Why is stress so difficult for our immune system?
People generally say, "Give your stress wings and let it fly away." Why is stress regarded as something that must be avoided from our lives? Can stress hormones truly put your health at serious risk?
Stress is a natural response to life events. Everyone experiences physical and emotional stress at some point in their lives. Being unhappy, your routine is turned upside down, having extreme work and responsibilities or even traumatic events can creep into you triggering stress formation. As soon as this happens, the control tower in your brain responds by releasing the hormone cortisol, which quickens your heartbeat and gets your muscles ready for action. This stress can sometimes benefit our bodies by allowing us to adapt to a serious situation for a short period of time. On the other hand, if your stress response persists and lasts for a long time, it can be harmful to your health. It can have a negative impact on your nervous system, respiratory and cardiovascular systems, immune system, and even your digestive system. Among these, the connection between stress and the immune system has some effects on your natural defence.
Defending the defender
The immune system is the body's defensive force that fights off invaders and protects it from diseases. Infections caused by bacteria, viruses, or other pathogens are avoided, and tissue damage is repaired by our immune system. People with weakened immunity are more likely to catch diseases quickly. Stress has both direct and indirect effects on the immune system. It has the ability to inhibit immune cells, cause inflammation, and trigger a constant fight-or-flight response.
Count on WBC
WBCs (white blood cells), also known as leukocytes, are immune system fighters that protect the body from infectious disease and foreign intruders. Constant stress can reduce the amount of WBC in your blood and disrupt normal white blood cell communication, weakening your immune system's ability to fight off intruders. Chronically stressed people are more vulnerable to viral diseases such as flu, common cold and other infections.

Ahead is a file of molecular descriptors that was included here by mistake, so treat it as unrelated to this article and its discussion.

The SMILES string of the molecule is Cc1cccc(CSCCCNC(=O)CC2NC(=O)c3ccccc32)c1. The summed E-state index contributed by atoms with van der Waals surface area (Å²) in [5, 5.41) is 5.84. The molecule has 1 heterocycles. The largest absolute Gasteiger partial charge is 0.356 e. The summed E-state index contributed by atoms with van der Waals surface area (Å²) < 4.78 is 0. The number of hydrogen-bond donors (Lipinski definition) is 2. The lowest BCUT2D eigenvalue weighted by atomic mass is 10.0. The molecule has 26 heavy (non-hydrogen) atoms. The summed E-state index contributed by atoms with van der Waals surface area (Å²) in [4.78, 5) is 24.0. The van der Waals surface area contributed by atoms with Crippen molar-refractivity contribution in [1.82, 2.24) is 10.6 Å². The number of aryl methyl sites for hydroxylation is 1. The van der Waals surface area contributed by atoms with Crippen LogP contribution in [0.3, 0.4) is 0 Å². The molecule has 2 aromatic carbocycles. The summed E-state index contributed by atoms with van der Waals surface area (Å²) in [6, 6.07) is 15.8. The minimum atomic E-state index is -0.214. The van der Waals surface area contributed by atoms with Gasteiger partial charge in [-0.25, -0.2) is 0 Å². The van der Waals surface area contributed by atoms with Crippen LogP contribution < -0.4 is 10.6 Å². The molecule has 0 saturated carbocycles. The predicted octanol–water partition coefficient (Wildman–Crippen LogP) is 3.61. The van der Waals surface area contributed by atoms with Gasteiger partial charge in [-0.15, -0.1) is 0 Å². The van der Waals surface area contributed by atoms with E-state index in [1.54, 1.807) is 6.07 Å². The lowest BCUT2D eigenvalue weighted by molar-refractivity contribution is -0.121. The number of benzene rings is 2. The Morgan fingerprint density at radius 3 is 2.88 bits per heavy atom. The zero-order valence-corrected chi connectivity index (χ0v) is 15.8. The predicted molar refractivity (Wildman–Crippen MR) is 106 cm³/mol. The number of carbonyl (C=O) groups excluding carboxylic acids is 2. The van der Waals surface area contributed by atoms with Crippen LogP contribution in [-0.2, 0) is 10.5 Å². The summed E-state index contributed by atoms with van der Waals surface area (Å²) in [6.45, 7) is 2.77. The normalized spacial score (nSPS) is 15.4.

Weakening your defence
When our bodies detect an attack, they initiate a biological reaction to resist it, and inflammation is the body's defensive measure against infection from external invaders like bacteria and viruses. A typical inflammatory response promotes healing by dilating blood capillaries to allow more WBCs and nutrients, as well as immunological components like antibodies, to enter a damaged region. However, a Chronic inflammation caused by prolonged stress can lead to more harm by causing long term effects on immunity.
When there is more fight
Stress triggers the fight-or-flight response, which involves the release of hormones such as cortisol in response to physical threats. These stress hormones circulate throughout the body keeping it on high alert, raising blood pressure and heart rate. Chronic stress and a constant state of alertness in the body can depress the immune system by increasing the sensitivity of WBCs to stress hormones. This process can also increase your risk of causing autoimmune diseases.
Stress has a direct influence on your mental health, and it's now evident that it can also have an impact on your physical health. Lowering your stress is one of the finest things you can do to boost your immunity and keep your physical health in check. Let’s look at a few practical ways to do that.
● Exercise regularly to relieve both mental and physical stress.
● Get enough sleep that recovers you from everyday stress
● Engage in social events and spend time with friends and family
● Practice mindfulness with Yoga and Meditation
● Eat a variety of nutrient-rich food